- Green Suns and Faërie: Essays on J. R. R. Tolkien ed. by Verlyn Flieger
When the foremost American Tolkien scholar releases a new book, it’s cause for celebration. In each of her three earlier books on Tolkien, Flieger has broken new ground and advanced our understanding of Tolkien’s work. Splintered Light (1983; rev. ed. 2002) looked at the way Tolkien’s ideas about language shaped his work, as well as how the theories of fellow Inkling Owen Barfield might have influenced Tolkien’s thought and imagery. A Question of Time (1997) considered Tolkien’s treatment of dream and time, comparing his conceptions with those of J. W. Dunne. And her magnum opus, Interrupted Music (2005), explores just what it means to set out to create a mythology.1
In addition to her books, for more than three decades Flieger has contributed insightful and thought-provoking essays to a disparate array of volumes devoted to Tolkien’s work: Tolkien’s Legendarium (2000), which she co-edited; the Blackwelder festschrift, The Lord of the Rings, 1954–2004, edited by Wayne G. Hammond and Christina Scull (2006); the forthcoming Shippey festschrift; all three volumes edited by Jane Chance growing out of the Tolkien sessions at the International Congress on Medieval Studies at Kalamazoo (Tolkien the Medievalist, 2003; Tolkien and the Invention of Myth, 2004; and Tolkien’s Modern Middle Ages, 2005); among others, as well as to a wide array of journals (Tolkien Studies, Mythlore, The Journal of the Fantastic in the Arts). Even the most diligent admirers of her work will have found it difficult to keep up with all the works collected here—e.g., those published in conference [End Page 235] proceedings in Finland (1993) and Norway (1997). It’s good to have this wealth of scholarship gathered together into one volume, to place on the shelf alongside her book-length studies.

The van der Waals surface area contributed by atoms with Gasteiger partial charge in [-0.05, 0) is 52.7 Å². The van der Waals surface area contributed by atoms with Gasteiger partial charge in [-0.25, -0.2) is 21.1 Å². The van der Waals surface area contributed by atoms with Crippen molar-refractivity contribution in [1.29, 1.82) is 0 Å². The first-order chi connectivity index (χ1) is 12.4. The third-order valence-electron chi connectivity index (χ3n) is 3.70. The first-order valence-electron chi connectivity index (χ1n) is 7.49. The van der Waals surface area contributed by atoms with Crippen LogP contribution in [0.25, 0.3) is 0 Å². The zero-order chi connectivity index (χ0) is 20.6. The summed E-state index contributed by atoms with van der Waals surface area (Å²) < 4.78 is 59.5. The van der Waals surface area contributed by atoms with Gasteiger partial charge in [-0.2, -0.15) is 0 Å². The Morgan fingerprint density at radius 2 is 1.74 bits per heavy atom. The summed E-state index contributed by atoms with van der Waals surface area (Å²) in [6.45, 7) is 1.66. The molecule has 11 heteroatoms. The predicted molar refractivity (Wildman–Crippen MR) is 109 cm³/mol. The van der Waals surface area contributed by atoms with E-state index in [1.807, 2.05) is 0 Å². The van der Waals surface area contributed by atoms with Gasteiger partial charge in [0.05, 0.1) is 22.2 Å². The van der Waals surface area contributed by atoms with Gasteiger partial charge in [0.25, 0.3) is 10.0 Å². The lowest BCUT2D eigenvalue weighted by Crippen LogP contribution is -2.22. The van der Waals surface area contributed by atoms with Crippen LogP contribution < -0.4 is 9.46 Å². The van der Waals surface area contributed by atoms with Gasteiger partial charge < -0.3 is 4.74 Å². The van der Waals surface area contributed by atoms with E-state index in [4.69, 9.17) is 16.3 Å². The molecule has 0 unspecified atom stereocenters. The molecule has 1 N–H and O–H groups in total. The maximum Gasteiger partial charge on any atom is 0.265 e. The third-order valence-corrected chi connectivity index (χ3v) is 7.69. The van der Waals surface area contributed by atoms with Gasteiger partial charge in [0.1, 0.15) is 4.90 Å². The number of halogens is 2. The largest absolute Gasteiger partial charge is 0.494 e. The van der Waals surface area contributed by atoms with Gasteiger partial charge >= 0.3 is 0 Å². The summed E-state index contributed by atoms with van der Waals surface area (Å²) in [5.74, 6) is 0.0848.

This new collection offers twenty-five essays, five of them2 published here for the first time. The essays are arranged into three sections: Tolkien as Sub-Creator (eight essays), Tolkien in Tradition (ten essays), and Tolkien and His Century (seven essays), and the book comes with that ever-useful tool too often omitted in essay-collections, an index.
It has long been a hallmark of Flieger’s work that she is not afraid to take on the big issues, like the interplay of fate and freewill in Arda, just how reincarnation works in Tolkien’s world (and how it differs from inherited memory), or Frodo’s ‘failure’ at Mount Doom and its enduring personal consequences for him. At the same time, she brings keen attention to the seemingly obvious, such as the role of Tolkien’s narrators or the effect of Tolkien’s pseudepigrapha and embedded authors, with results that challenge preconceptions, as when she delves into the unexpectedly deep significance of the honorific ‘elf-friend’ and the role those so designated play in the transmission of the story. Add to this thoughtful consideration of what are often treated by others as minor texts—the Notion Club Papers, the Athrabeth, The Lay of Aotrou and Itroun, The New Shadow, and especially Smith of Wootton Major—and you have a distinctive body of work well worth reading and re-reading. There is much to absorb, much to mull over, and much to respond to in these essays.3
A few outstanding pieces deserve special mention. High on the list is “Allegory Versus Bounce: Tolkien’s Smith of Wootton Major,” a lively exchange between Flieger and Tom Shippey over interpretation of Tolkien’s final story. Shippey reads Smith as an autobiographical allegory mainly dealing with Tolkien’s professorial career, while Flieger reads it as a pure fairy-story which presents but does not explain.4 That two such eminent Tolkien scholars draw diametrically opposed readings from the same tale shows just how much depth and breadth there is even in Tolkien’s shorter and apparently (but perhaps deceptively) simpler works. Shippey’s...